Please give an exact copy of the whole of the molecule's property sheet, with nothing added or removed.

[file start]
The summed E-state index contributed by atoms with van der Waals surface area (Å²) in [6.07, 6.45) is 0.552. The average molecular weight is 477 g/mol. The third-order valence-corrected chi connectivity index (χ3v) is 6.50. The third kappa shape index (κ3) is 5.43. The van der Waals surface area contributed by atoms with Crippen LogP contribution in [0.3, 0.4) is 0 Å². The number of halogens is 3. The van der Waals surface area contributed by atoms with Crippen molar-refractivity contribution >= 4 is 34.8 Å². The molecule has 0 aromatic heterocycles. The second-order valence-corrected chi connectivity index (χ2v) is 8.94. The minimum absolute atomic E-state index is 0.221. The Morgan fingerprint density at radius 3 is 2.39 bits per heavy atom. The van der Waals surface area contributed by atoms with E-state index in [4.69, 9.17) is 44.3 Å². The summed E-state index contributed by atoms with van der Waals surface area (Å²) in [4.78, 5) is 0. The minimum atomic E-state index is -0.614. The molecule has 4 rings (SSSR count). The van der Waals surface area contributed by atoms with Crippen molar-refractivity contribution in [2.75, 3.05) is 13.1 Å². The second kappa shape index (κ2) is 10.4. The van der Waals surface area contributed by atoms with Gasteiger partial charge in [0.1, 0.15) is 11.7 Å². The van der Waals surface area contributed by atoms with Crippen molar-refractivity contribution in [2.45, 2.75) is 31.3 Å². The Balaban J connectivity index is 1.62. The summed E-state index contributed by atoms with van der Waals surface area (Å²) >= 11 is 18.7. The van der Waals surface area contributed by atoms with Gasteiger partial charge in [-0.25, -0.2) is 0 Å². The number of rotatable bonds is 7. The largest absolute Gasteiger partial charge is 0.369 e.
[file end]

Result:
The summed E-state index contributed by atoms with van der Waals surface area (Å²) in [6.07, 6.45) is 0.552. The average molecular weight is 477 g/mol. The third-order valence-corrected chi connectivity index (χ3v) is 6.50. The third kappa shape index (κ3) is 5.43. The van der Waals surface area contributed by atoms with Crippen LogP contribution in [0.3, 0.4) is 0 Å². The number of halogens is 3. The van der Waals surface area contributed by atoms with Crippen molar-refractivity contribution >= 4 is 34.8 Å². The molecule has 0 aromatic heterocycles. The second-order valence-corrected chi connectivity index (χ2v) is 8.94. The minimum absolute atomic E-state index is 0.221. The Morgan fingerprint density at radius 3 is 2.39 bits per heavy atom. The van der Waals surface area contributed by atoms with E-state index in [4.69, 9.17) is 44.3 Å². The summed E-state index contributed by atoms with van der Waals surface area (Å²) in [4.78, 5) is 0. The minimum atomic E-state index is -0.614. The molecule has 4 rings (SSSR count). The van der Waals surface area contributed by atoms with Crippen molar-refractivity contribution in [2.75, 3.05) is 13.1 Å². The second kappa shape index (κ2) is 10.4. The van der Waals surface area contributed by atoms with Gasteiger partial charge in [0.1, 0.15) is 11.7 Å². The van der Waals surface area contributed by atoms with Crippen molar-refractivity contribution in [2.45, 2.75) is 31.3 Å². The Balaban J connectivity index is 1.62. The summed E-state index contributed by atoms with van der Waals surface area (Å²) >= 11 is 18.7. The van der Waals surface area contributed by atoms with Gasteiger partial charge in [-0.25, -0.2) is 0 Å². The number of rotatable bonds is 7. The largest absolute Gasteiger partial charge is 0.369 e.